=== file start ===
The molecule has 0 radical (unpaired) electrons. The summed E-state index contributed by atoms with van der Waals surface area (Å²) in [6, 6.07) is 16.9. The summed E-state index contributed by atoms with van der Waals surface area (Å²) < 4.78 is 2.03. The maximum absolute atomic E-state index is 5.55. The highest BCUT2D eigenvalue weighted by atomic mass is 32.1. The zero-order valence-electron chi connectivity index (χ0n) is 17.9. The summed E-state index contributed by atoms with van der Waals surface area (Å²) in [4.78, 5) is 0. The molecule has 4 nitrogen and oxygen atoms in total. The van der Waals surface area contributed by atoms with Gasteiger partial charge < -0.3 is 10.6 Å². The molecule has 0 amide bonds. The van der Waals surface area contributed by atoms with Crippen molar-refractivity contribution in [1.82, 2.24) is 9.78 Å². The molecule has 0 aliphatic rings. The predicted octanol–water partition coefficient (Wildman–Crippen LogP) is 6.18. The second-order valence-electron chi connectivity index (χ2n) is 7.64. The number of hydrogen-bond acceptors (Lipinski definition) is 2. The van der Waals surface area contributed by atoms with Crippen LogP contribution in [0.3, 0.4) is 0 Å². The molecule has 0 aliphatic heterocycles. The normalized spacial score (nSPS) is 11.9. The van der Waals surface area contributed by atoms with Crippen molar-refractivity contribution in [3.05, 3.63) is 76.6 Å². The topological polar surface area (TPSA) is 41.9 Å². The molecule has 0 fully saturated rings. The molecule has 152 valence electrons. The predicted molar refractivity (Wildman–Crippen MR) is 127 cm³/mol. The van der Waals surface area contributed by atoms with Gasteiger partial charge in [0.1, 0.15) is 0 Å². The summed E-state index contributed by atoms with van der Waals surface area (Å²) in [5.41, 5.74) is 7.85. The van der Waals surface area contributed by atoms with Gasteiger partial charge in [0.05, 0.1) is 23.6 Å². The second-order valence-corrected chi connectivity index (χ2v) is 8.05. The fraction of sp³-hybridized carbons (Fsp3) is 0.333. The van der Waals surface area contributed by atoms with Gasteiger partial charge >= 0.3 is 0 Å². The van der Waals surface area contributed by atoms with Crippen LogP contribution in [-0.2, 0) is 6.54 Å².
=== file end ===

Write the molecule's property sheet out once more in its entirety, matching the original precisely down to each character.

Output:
The molecule has 0 radical (unpaired) electrons. The summed E-state index contributed by atoms with van der Waals surface area (Å²) in [6, 6.07) is 16.9. The summed E-state index contributed by atoms with van der Waals surface area (Å²) < 4.78 is 2.03. The maximum absolute atomic E-state index is 5.55. The highest BCUT2D eigenvalue weighted by atomic mass is 32.1. The zero-order valence-electron chi connectivity index (χ0n) is 17.9. The summed E-state index contributed by atoms with van der Waals surface area (Å²) in [4.78, 5) is 0. The molecule has 4 nitrogen and oxygen atoms in total. The van der Waals surface area contributed by atoms with Gasteiger partial charge < -0.3 is 10.6 Å². The molecule has 0 amide bonds. The van der Waals surface area contributed by atoms with Crippen molar-refractivity contribution in [1.82, 2.24) is 9.78 Å². The molecule has 0 aliphatic rings. The predicted octanol–water partition coefficient (Wildman–Crippen LogP) is 6.18. The second-order valence-electron chi connectivity index (χ2n) is 7.64. The number of hydrogen-bond acceptors (Lipinski definition) is 2. The van der Waals surface area contributed by atoms with Crippen LogP contribution in [0.3, 0.4) is 0 Å². The molecule has 0 aliphatic heterocycles. The normalized spacial score (nSPS) is 11.9. The van der Waals surface area contributed by atoms with Crippen molar-refractivity contribution in [3.05, 3.63) is 76.6 Å². The topological polar surface area (TPSA) is 41.9 Å². The molecule has 0 fully saturated rings. The molecule has 152 valence electrons. The predicted molar refractivity (Wildman–Crippen MR) is 127 cm³/mol. The van der Waals surface area contributed by atoms with Gasteiger partial charge in [0.1, 0.15) is 0 Å². The summed E-state index contributed by atoms with van der Waals surface area (Å²) in [5.41, 5.74) is 7.85. The van der Waals surface area contributed by atoms with Gasteiger partial charge in [0.05, 0.1) is 23.6 Å². The second-order valence-corrected chi connectivity index (χ2v) is 8.05. The fraction of sp³-hybridized carbons (Fsp3) is 0.333. The van der Waals surface area contributed by atoms with Gasteiger partial charge >= 0.3 is 0 Å². The van der Waals surface area contributed by atoms with Crippen LogP contribution in [-0.2, 0) is 6.54 Å².